A hypotetical question for the history buffs amongst yourselves.

Under what circumstance could a parcel of land in colonial North America (where the current Quebec/US border is located) have been either allocated or given or granted or otherwise been given special status so that, theoretically, if details of this special status were revealed today it might be considered neutral soil (i.e. neither Quebec nor Canadian soil)?

Alternately, could said parcel of soil be found today to belong to the Native Americans, either as an oversight or an error in land survey? And would Natives be free to grant or give land away as they seem?

I don't really expect this situation to be legally viable, at least not in practice, but as long as it seems somewhat possible then it'll serve the needs of the script on which I'm working.
Yes, I've seen "Passport to Pimlico". ;-)
jaybee
1 2
A hypotetical question for the history buffs amongst yourselves. Under what circumstance could a parcel of land in colonial North ... then it'll serve the needs of the script on which I'm working. Yes, I've seen "Passport to Pimlico". ;-) jaybee

You're not the only one who's seen "Passport" and has been kicking around how to move this idea to the U.S. and update it.
For what it's worth, the best I could come up with was to go back to the time of the Louisiana Purchase, with some potentially obscure and long-forgetten clause being discovered there-in, which permitted France to maintain possession of some small portion of American soil as part of the deal a sort of ceremonial pied-a-terre, just as a way of saying that they're not giving up everything.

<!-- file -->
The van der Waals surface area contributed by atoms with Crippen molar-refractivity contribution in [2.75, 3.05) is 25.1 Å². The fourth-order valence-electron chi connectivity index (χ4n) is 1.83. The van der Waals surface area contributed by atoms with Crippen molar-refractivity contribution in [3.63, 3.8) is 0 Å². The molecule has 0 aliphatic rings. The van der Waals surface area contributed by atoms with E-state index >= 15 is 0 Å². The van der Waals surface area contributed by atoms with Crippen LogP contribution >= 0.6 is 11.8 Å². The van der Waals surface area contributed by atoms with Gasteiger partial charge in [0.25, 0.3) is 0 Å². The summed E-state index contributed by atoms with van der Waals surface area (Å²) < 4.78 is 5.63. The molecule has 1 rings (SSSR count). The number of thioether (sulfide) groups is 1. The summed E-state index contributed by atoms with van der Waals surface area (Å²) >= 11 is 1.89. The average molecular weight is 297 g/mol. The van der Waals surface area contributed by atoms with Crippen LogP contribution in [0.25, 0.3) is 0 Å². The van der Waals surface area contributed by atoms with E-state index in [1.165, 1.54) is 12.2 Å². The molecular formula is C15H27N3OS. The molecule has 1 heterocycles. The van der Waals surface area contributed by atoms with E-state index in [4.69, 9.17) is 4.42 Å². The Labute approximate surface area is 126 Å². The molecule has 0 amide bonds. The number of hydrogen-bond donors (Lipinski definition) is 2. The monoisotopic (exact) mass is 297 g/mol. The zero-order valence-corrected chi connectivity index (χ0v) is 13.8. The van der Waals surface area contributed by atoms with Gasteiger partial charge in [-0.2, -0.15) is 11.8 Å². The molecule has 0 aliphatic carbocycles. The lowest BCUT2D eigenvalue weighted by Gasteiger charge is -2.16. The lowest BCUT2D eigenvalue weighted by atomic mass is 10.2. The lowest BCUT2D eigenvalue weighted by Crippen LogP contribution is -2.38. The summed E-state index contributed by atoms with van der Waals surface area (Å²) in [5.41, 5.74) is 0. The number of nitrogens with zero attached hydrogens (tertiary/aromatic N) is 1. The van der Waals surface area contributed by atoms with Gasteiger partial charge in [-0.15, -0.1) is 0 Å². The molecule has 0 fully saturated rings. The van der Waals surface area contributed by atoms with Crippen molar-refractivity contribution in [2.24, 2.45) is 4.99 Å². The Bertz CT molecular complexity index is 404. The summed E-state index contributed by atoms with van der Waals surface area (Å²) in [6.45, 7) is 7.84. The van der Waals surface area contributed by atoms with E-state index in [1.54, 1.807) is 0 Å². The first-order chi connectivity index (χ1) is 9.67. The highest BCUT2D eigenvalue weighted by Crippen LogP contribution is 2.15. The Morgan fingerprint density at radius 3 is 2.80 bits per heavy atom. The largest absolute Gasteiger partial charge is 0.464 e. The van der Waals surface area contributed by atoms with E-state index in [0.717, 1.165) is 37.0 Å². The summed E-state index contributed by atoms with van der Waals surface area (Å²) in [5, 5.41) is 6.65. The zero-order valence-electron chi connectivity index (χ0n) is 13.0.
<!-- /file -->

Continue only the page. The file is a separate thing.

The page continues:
Of course, it's never really enforced, and in no time at all, it's forgotten until somebody digs up the original documents and realizes that X acres of American soil are, in fact, actually French territory.

The only trouble is if this was ten or twenty years ago, I could see doing it. It's much harder now, given the current political climate, to see a whole neighborhood of Americans renouncing their citizenship in favor of becoming French for the tax benefits.
Whatever you may think about the war, the whole feeling of the movie is different when it happens in a time of peace where strictly domestic issues like being overtaxed and dealing with an obnoxious federal bureaucracy are uppermost in people's minds and doing it now, where the prospect of renouncing citizenship in a time of war (whether you're for the war or against it) is inevitably going to invoke those issues issues of patriotism and supporting your country and deserting your country stuff that "Passport" obviously wasn't about and which a remake really shouldn't be about.
But how do you update or remake that movie without making it about that? How do you avoid it?
NMS
Under what circumstance could a parcel of land in colonial ... nor Canadian soil)? Yes, I've seen "Passport to Pimlico". ;-)

Whatever you may think about the war, the whole feeling of the movie is different when it happens in a ... about. But how do you update or remake that movie without making it about that? How do you avoid it?